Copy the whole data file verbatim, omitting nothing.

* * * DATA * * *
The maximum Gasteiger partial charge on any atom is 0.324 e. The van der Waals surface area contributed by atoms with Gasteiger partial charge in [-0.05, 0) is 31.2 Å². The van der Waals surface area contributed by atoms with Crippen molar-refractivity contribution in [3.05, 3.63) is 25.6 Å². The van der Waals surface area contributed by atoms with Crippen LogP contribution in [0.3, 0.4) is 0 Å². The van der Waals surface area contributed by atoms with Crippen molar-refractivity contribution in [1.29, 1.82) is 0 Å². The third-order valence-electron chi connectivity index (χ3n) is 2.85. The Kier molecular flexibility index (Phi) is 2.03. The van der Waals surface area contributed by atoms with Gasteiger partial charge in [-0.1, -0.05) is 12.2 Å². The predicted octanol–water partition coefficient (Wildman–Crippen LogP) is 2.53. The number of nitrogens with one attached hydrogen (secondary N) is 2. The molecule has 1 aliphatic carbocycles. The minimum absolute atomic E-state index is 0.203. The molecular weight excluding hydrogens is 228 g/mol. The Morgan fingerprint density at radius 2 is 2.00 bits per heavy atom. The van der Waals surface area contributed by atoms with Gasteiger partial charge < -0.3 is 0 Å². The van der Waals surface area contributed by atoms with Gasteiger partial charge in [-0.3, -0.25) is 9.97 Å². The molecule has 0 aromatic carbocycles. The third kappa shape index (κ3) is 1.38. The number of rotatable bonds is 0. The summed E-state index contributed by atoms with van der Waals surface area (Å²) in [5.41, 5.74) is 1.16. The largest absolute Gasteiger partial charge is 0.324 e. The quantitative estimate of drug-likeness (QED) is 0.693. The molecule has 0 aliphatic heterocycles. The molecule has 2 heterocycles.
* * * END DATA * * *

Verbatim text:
The maximum Gasteiger partial charge on any atom is 0.324 e. The van der Waals surface area contributed by atoms with Gasteiger partial charge in [-0.05, 0) is 31.2 Å². The van der Waals surface area contributed by atoms with Crippen molar-refractivity contribution in [3.05, 3.63) is 25.6 Å². The van der Waals surface area contributed by atoms with Crippen LogP contribution in [0.3, 0.4) is 0 Å². The van der Waals surface area contributed by atoms with Crippen molar-refractivity contribution in [1.29, 1.82) is 0 Å². The third-order valence-electron chi connectivity index (χ3n) is 2.85. The Kier molecular flexibility index (Phi) is 2.03. The van der Waals surface area contributed by atoms with Gasteiger partial charge in [-0.1, -0.05) is 12.2 Å². The predicted octanol–water partition coefficient (Wildman–Crippen LogP) is 2.53. The number of nitrogens with one attached hydrogen (secondary N) is 2. The molecule has 1 aliphatic carbocycles. The minimum absolute atomic E-state index is 0.203. The molecular weight excluding hydrogens is 228 g/mol. The Morgan fingerprint density at radius 2 is 2.00 bits per heavy atom. The van der Waals surface area contributed by atoms with Gasteiger partial charge < -0.3 is 0 Å². The van der Waals surface area contributed by atoms with Gasteiger partial charge in [-0.3, -0.25) is 9.97 Å². The molecule has 0 aromatic carbocycles. The third kappa shape index (κ3) is 1.38. The number of rotatable bonds is 0. The summed E-state index contributed by atoms with van der Waals surface area (Å²) in [5.41, 5.74) is 1.16. The largest absolute Gasteiger partial charge is 0.324 e. The quantitative estimate of drug-likeness (QED) is 0.693. The molecule has 0 aliphatic heterocycles. The molecule has 2 heterocycles.